Predictions and hopes for 2005

As I noted last week, 2004 has been an interesting year for this site. It has also been one of the more -- if not the most -- exciting years for the web industry in general. I'm mainly thinking about the uptake of web standards and accessibility, and the move towards a healthier web browser ecosystem that has been accelerated with the release of Firefox 1.0.

So what is next year going to be like? Nobody knows for sure, but like many others, I've made a list that consists of things that I think will happen and some things that are less likely, but I really would like to see happen in 2005. Since I'm currently unable to predict the future with any accuracy, this is more of a wish list than predictions to be taken seriously.

Increased demand for web standards and accessibility

Clients having web standards and accessibility on their list of requirements become commonplace. I've already seen an increase in the number of clients asking for it, and I really can't see any reason for that not to continue. If anything, it will increase faster, making it hard for web standards savvy developers and designers to keep up with demand.

Firefox keeps marching on

Alternative browsers, led by Firefox, continue to steal back market share from Internet Explorer. As a result, sites that only work in IE are seen by the industry and by media as the sub-standard pieces of junk they are, and are subjected to public ridicule on the web, in newspapers, and in magazines, and maybe even on TV. Think Leno or Letterman.

Use of Macromedia Flash grows up

More people use Flash in a sensible and mature way, and Flash-only sites become a rare curiosity. Flash is used to add a bit of non-essential spice, or for applications that aren't possible with HTML and CSS alone.

sIFR backlash

Typography-starved web designers go crazy with their new toy, sIFR, and use it for everything. The resulting slow-loading sites look like flyers from the desktop revolution in the late eighties because of their use of at least ten different fonts. Only this time, the text is anti-aliased. As more people install ad blockers, site owners will get complaints about missing headings and text. By the end of the year, sIFR gets mentioned in the same sentence as <marquee>, <blink>, and Java applets.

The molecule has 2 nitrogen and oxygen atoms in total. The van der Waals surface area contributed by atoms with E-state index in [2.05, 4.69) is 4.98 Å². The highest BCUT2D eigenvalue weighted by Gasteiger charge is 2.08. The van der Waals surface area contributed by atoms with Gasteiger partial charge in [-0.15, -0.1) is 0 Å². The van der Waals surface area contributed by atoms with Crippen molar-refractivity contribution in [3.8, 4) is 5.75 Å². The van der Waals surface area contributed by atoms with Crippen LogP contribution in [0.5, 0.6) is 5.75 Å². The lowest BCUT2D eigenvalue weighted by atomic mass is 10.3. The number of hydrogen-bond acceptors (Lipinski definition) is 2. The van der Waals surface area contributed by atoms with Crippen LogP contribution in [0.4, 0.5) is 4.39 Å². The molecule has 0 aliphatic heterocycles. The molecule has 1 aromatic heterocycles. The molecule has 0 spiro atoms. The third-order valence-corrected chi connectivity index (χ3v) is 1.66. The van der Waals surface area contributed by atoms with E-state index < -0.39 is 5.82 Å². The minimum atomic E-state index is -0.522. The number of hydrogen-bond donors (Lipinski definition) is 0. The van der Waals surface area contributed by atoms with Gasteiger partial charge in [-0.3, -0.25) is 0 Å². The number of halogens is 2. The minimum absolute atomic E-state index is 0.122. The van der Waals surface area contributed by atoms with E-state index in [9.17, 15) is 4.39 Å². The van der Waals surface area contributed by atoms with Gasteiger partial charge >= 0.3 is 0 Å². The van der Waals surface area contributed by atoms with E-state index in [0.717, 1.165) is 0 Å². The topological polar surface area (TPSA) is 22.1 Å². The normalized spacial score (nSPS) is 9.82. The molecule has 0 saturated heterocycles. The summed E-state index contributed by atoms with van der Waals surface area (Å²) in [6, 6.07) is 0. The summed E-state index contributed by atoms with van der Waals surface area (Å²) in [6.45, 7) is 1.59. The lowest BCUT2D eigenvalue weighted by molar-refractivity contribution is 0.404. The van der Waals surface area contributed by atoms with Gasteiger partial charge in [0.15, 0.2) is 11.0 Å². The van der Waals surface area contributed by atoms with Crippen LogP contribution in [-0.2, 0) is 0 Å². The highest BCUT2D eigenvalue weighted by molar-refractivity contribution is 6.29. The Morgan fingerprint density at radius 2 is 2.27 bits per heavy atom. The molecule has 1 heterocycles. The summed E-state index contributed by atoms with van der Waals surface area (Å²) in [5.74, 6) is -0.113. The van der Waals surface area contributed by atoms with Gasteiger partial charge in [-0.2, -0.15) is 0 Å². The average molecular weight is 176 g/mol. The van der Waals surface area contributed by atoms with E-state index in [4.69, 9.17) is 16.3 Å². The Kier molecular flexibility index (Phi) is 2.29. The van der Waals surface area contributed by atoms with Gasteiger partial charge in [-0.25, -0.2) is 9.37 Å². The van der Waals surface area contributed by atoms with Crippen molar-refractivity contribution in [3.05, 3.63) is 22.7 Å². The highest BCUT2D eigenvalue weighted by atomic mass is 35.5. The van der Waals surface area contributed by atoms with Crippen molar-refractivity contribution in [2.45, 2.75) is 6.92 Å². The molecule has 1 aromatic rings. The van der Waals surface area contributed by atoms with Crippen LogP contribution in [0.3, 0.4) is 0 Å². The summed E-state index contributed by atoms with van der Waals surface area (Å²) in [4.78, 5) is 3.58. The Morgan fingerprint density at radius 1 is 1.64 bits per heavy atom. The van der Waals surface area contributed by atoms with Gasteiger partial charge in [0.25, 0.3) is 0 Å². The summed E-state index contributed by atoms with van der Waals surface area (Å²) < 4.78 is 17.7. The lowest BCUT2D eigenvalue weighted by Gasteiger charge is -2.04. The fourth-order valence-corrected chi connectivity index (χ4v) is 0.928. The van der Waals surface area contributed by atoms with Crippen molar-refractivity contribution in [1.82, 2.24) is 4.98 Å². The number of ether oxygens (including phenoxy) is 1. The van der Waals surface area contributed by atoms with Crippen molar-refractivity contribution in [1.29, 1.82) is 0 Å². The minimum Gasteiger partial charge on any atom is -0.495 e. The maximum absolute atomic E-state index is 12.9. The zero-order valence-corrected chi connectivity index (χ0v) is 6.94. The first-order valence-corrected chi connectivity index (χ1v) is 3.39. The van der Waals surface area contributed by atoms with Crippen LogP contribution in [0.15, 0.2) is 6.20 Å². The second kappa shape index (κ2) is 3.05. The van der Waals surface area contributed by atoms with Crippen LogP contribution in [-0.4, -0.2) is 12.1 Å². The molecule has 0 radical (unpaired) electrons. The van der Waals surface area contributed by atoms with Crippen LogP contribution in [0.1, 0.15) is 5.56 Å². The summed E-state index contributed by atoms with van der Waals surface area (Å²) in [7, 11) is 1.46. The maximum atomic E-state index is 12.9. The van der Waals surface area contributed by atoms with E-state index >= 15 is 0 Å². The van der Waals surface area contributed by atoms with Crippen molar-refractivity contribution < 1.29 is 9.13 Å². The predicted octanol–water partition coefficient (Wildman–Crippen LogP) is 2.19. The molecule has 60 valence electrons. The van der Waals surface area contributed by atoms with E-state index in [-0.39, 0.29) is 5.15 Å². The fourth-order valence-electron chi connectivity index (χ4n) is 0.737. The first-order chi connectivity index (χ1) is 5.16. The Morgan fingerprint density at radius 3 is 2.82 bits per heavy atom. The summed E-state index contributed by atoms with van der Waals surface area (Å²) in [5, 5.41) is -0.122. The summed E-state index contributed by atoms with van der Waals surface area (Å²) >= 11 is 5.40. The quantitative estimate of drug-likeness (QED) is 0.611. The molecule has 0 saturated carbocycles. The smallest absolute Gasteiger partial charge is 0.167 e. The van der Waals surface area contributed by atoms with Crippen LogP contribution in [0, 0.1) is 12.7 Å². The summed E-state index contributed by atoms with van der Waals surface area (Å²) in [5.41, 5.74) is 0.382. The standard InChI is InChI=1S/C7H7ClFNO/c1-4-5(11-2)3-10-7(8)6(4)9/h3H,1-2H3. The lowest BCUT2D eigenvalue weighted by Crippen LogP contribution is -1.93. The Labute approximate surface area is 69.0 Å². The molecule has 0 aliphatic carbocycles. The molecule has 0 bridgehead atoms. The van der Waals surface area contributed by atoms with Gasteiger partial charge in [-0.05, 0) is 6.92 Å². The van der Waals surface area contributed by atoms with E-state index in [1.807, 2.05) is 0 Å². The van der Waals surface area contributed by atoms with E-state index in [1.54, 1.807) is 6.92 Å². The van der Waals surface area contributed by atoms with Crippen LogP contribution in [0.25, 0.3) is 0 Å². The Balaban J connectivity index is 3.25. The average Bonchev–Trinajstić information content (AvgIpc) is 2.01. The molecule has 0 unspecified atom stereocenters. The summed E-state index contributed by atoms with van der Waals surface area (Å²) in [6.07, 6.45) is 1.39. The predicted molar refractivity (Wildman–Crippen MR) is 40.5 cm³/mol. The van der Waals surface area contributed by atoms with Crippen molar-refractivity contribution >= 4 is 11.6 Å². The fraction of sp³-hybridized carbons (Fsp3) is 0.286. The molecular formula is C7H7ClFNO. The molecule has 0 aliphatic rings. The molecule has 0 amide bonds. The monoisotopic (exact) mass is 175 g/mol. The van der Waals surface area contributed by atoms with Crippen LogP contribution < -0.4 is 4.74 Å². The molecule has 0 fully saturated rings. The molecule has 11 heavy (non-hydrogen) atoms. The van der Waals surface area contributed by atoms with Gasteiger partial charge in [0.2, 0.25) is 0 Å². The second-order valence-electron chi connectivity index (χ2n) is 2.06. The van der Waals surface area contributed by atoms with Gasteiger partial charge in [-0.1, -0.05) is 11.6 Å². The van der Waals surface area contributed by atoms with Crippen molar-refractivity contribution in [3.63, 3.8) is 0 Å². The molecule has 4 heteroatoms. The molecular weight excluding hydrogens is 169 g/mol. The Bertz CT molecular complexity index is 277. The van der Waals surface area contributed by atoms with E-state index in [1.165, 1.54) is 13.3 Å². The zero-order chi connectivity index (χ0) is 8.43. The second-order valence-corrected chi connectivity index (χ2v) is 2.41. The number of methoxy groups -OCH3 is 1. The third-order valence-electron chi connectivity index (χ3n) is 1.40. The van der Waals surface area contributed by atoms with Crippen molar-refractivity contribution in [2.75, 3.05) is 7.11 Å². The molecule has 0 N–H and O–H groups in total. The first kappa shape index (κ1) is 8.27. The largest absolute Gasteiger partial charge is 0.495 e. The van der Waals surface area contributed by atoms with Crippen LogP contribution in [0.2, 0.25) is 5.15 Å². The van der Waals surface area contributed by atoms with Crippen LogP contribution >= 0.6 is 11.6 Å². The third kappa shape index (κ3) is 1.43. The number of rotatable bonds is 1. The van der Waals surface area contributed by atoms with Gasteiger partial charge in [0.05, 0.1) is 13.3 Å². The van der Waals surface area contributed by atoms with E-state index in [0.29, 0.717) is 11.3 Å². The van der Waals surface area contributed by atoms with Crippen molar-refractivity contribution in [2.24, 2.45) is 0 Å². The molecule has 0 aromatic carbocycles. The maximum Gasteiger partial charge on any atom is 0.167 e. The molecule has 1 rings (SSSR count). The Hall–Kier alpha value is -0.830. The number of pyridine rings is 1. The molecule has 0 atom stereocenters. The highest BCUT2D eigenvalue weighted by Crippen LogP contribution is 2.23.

This is a great shame, because sIFR is brilliant and can be used well.

Update (2005-01-02): Mike Davidson has informed me that a solution to the ad blocking problem has been found and will be included in sIFR 2.0.

Screen reading for the masses

With Mac OS X 10.4, a.k.a. Tiger, Apple brings a cheap (as in included in the OS) screen reader to the masses: VoiceOver. The masses of Mac users, that is. This makes it much easier for Mac using web professionals to actually test the accessibility of the sites they build. If the rumours of Apple releasing a cheap, headless Mac are true, every serious web professional should buy themselves a Mac in 2005 anyway.

More JavaScript

JavaScript starts being called by its modern name, ECMAScript, and sees increased usage on sites built by professional developers that are aware of web standards and accessibility. However, this time around it will be used to increase usability without decreasing accessibility, not to decrease both usability and accessibility, as was very popular during the dotcom era. JavaScript will also be used more to make up for Internet Explorer's lack of support for CSS.

IE5 joins Netscape 4

Internet Explorer 5, both Mac and Windows versions, start getting the Netscape 4 treatment: no CSS. Not on all sites, of course, but on sites where IE5 usage is low. Some have already started doing so, and others are considering it.

Usability is here to stay

Uncluttered, usable, accessible, and readable web design is here to stay. No matter what some obsessively creative types say or think, if reading a site's content is too much of a hassle, people will go elsewhere. We're not going back to DHTML scrollers, 9px type, light grey text on white backgrounds, flyout menus or other abominations any time soon.

The hacks find other jobs

Web developers and designers who refuse to learn HTML and CSS properly start looking for jobs in other businesses, like fast food or public transport. Web agencies who still employ these hacks go out of business.

I get to make a difference

I get flooded by requests to help out with standards-based redesigns of major websites, and to teach web standards and accessibility to fellow web professionals.

I buy a house

If I can somehow start making (or win, or find) enough money to be able to afford one, my girlfriend and I will buy a house. Occasionally I will be mowing the lawn or shuffling snow off the driveway instead of writing articles or aimlessly surfing the web.

More traffic comes this way

Finally, I hope next year's traffic graph for 456 Berea Street looks something like this year's:

traffic graph illustrating that the number of monthly visits to 456 Berea Street has increased by almost 1500 percent during 2004

Happy New 2005!

Posted on December 31, 2004 in Web General